Mane, not Coutinho, emerges as Liverpool's main man

Reuters
The statistics bear out the astonishing impact Sadio Mane has had on Liverpool since joining the Reds last summer in a 34-million pound (US$44 million) move from Southampton.
Reuters
Reuters

Liverpool's Sadio Mane in action against Germany's Hoffenheim during their UEFA Champions League playoff, second leg at Anfield, Liverpool, on August 23, 2017. The Reds won 4-2 to advance 6-3 on aggregate.

As Barcelona seeks to prise Brazilian midfielder Philippe Coutinho away from Liverpool ahead of the transfer deadline, fans of the Merseyside club may be relieved that at least the Spanish club is not bidding for Sadio Mane.

Another electric performance by the Senegal winger against Hoffenheim on Wednesday drew more rave reviews for a player who has become even more indispensable to Liverpool than the Brazilian. Social media was full of jokes about whether Barcelona realize it is trying to buy the wrong player.

"If Coutinho's 100 and odd million, then Mane's 200 and odd million," said former England striker Ian Wright in a Twitter post that captured the mood on Merseyside.

Hoffenheim never came to terms with Mane's ability to break defensive lines at pace or his frightening ingenuity when in sight of goal. His two back heels played their part in both Emre Can's goals as Liverpool, without Coutinho, romped to a 4-2 win.

"(Mane's) a special player," said former favorite Steven Gerrard on BT Sport. "He’s becoming a fan favorite here, he scores all kinds of different goals. Lots of pace and he’s a threat all over the pitch.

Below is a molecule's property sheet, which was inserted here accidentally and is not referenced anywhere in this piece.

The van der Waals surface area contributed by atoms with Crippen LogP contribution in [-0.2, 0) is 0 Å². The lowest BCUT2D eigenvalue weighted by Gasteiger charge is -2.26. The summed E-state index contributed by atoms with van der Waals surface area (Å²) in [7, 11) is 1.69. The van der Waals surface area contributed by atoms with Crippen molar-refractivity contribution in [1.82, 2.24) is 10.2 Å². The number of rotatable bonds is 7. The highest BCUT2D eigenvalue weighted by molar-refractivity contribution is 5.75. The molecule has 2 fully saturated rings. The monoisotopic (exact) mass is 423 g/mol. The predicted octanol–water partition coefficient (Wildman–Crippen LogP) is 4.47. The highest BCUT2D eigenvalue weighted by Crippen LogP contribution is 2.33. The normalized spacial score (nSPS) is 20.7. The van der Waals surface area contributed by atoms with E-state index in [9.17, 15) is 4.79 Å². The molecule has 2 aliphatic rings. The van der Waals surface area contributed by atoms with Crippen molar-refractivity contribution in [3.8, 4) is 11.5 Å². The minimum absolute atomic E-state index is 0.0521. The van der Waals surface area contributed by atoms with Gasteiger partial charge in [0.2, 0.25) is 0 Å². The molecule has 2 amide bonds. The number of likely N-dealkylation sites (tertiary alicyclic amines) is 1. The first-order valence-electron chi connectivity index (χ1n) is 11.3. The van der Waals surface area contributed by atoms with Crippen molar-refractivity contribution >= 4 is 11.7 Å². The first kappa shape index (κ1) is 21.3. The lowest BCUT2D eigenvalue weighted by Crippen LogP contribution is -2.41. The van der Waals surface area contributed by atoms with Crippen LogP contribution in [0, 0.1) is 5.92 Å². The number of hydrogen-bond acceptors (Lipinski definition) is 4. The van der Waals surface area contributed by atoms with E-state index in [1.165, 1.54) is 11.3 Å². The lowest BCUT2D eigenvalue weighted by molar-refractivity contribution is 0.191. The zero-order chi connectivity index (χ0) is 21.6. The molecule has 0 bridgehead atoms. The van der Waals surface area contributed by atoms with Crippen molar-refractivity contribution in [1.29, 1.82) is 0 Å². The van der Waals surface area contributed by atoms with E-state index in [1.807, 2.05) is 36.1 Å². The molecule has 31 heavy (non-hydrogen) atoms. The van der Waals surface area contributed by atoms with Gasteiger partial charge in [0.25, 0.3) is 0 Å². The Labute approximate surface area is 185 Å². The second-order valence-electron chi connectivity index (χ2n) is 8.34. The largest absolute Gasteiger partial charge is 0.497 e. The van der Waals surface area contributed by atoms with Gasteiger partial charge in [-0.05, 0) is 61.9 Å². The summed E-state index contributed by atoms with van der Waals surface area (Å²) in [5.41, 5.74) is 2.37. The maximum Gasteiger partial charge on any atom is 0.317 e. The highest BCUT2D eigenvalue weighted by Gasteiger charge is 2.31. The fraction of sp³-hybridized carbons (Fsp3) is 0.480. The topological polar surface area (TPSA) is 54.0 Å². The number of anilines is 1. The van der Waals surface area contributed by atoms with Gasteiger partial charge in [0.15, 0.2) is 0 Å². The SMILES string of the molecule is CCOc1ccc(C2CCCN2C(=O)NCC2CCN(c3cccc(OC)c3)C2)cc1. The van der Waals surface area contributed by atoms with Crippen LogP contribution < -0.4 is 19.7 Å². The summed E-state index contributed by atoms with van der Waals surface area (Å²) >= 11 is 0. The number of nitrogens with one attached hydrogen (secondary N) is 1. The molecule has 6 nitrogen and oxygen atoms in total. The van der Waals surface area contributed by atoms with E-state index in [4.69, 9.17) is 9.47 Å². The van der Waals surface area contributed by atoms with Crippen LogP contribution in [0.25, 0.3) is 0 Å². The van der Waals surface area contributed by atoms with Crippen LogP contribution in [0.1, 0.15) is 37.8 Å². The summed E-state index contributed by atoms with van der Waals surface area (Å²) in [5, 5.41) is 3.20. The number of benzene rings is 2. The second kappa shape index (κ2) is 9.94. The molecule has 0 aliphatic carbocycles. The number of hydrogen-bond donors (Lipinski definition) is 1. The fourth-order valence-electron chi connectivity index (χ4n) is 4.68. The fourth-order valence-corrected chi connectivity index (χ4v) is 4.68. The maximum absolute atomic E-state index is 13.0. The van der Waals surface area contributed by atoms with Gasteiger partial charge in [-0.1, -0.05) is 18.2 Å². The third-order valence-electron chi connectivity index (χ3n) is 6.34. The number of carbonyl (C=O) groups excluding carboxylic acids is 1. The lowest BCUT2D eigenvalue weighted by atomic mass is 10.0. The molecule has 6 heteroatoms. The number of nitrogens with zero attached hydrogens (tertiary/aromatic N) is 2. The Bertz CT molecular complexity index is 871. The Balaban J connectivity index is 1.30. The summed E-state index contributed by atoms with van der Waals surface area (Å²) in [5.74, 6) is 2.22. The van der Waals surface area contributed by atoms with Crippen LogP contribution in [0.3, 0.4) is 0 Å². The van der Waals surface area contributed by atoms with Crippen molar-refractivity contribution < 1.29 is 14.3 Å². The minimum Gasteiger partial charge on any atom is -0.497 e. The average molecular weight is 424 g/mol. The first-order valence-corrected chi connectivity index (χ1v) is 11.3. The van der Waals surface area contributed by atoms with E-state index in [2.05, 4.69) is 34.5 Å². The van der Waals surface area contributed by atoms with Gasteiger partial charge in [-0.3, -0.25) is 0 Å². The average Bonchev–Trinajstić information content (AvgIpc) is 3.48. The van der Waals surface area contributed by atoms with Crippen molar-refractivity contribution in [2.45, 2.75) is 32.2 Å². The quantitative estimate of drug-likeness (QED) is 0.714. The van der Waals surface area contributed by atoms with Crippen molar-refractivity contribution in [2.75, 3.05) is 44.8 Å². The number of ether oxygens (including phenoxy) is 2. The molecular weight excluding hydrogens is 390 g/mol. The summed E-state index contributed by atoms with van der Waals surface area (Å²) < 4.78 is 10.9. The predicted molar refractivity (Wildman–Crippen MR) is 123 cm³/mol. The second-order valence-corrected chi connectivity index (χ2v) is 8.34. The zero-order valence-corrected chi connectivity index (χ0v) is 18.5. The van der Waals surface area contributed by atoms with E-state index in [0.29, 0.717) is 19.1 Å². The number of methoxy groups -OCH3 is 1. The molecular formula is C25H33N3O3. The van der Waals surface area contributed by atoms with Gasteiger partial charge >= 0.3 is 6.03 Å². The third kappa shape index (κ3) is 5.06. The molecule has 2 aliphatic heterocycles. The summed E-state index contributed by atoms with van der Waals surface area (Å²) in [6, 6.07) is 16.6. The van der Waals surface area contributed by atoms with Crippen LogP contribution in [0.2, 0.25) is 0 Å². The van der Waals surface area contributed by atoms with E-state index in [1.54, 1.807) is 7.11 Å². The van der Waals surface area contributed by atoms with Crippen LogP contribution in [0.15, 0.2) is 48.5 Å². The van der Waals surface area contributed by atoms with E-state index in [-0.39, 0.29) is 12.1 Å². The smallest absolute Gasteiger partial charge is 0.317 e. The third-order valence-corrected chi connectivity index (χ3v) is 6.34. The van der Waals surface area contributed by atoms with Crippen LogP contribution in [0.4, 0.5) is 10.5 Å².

"He's very direct and when he gets in he’s got pure quality."

The statistics bear out the astonishing impact Mane has had on Liverpool since joining them last summer in a 34-million pound (US$44 million) move from Southampton.

Since then, Liverpool has won 18 and lost only three of the 28 times he has played for it in the English Premier League, scoring as a team well over two goals per game. In the 12 games without him, Liverpool won just five and lost three, netting a third fewer goals.

When Mane took four weeks off to attend the African Cup of Nations last season, Liverpool's title challenge disintegrated, and it is a measure of how well it did that it still managed to qualify for the UEFA Champions League despite being again deprived of his services through injury in April and May.

On Sunday, he will be unleashed on Arsenal, which is well aware what to expect. In his first game for Liverpool at the start of last season, the winger scored a breathtaking goal after bursting past two defenders, cutting in from the right and unleashing an unstoppable shot.

"I saw the defender (Calum Chambers) coming to me so I tried to slow down. Why? I knew I could go quicker than him. No problem," he said in reliving the goal for the Daily Mail.

"So when he thought I was slowing down, I let him come. Within one meter? That was it. I left him back. I stopped running a little bit and then (darts his hand) . . . I go! One meter for me to go quick, then he has no chance to stop me."

That goal set the standard for his season. Another 14 EPL goals have followed, more than any other player for Liverpool, even Coutinho.

Adding the Brazilian's quickness of thought in midfield to Mane's pace and power up front would make Liverpool even more potent.

When the pair played together at the start of last season, Juergen Klopp's side looked unstoppable, a clear indicator as to why Liverpool's owners are so insistent the Brazilian will not be sold next week when the transfer window closes.


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